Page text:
A manager may driven by power and authority, contentedly accepting what is . A leader challenges traditional thinking, even his own, and encourages others to do the same. Charles Darwin said, It is not the strongest of the species that survives, nor the most intelligent, but the one most responsive to change.”

 

Embracing innovation is both challenging and potentially rewarding. Try researching new technologies; experiment with novel recipes; get out among the members and listen; empower employees to make more of their own decisions; actively hear others. A leader is willing to be influenced by what s/he hears. Managers fear the unknown, leaders welcome it. Letting go of the familiar takes courage though the known may feel secure. To someone content with mediocrity change is unsettling. Covet familiarity and need the board’s roadmap to navigate your way to approval? You’re a manager. If, however, you find meaning and energy in pursuing bold, exciting ideas; appreciate the value of board support; deserve the respect and trust of club members and staff; and if the board of directors gladly allocates the resources essential to achieving a collective vision, then congratulations! Your ability to influence participative, transformative change is the real power. You are a leader.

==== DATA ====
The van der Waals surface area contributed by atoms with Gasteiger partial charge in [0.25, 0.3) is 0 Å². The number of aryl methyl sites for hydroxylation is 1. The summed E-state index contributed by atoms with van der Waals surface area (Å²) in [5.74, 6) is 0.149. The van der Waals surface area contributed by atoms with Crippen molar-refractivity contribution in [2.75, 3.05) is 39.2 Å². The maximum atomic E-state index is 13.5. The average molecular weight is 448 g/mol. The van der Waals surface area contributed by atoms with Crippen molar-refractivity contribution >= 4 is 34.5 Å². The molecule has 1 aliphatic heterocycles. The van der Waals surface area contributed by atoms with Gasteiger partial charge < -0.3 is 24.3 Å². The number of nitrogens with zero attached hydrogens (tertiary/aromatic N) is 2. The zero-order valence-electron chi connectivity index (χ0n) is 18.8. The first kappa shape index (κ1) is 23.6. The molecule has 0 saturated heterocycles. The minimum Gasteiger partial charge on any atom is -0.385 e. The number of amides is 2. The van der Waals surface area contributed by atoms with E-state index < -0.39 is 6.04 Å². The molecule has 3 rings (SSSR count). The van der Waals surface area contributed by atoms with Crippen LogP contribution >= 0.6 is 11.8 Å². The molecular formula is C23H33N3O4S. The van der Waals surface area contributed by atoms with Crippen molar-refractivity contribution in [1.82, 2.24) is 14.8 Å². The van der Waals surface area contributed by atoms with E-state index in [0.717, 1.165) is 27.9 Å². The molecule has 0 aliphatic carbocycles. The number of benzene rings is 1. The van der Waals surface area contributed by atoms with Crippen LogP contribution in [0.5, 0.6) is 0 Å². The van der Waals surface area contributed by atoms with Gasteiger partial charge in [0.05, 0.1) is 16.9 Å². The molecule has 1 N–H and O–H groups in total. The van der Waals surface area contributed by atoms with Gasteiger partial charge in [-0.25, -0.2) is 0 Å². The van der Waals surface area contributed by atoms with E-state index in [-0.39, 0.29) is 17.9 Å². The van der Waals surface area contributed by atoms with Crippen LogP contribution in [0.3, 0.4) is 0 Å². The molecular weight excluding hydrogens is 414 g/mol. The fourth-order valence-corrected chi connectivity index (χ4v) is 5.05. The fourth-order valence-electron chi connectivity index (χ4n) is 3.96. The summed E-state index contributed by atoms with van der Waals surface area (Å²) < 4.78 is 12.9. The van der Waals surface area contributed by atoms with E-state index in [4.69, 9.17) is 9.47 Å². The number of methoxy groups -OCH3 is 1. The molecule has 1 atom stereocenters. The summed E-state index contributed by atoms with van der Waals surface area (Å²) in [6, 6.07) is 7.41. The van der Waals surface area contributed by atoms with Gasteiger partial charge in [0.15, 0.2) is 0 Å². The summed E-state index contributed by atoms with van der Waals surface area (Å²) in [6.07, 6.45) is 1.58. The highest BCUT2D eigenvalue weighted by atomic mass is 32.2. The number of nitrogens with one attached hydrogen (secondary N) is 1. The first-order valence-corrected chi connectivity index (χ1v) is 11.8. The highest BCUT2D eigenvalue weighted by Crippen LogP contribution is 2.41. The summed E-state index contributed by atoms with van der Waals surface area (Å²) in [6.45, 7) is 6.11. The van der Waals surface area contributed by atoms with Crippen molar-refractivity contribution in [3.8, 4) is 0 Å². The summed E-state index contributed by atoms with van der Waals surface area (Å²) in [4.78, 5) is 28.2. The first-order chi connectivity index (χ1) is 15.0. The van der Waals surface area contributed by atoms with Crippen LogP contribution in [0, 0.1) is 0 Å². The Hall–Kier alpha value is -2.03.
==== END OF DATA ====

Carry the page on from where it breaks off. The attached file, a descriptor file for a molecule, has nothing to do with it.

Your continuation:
Mark Weiner contributed to this article. Harvey and Mark Weiner, two generations of thought leadership in the private club industry, and the only multigenerational team in private club management search, are partners in Search America®, International Board Consultants for Private Club Management, Founded in 1974.  www.SearchAmericaNow.com  800.977.1784   info@SearchAmericaNow.com   © Search America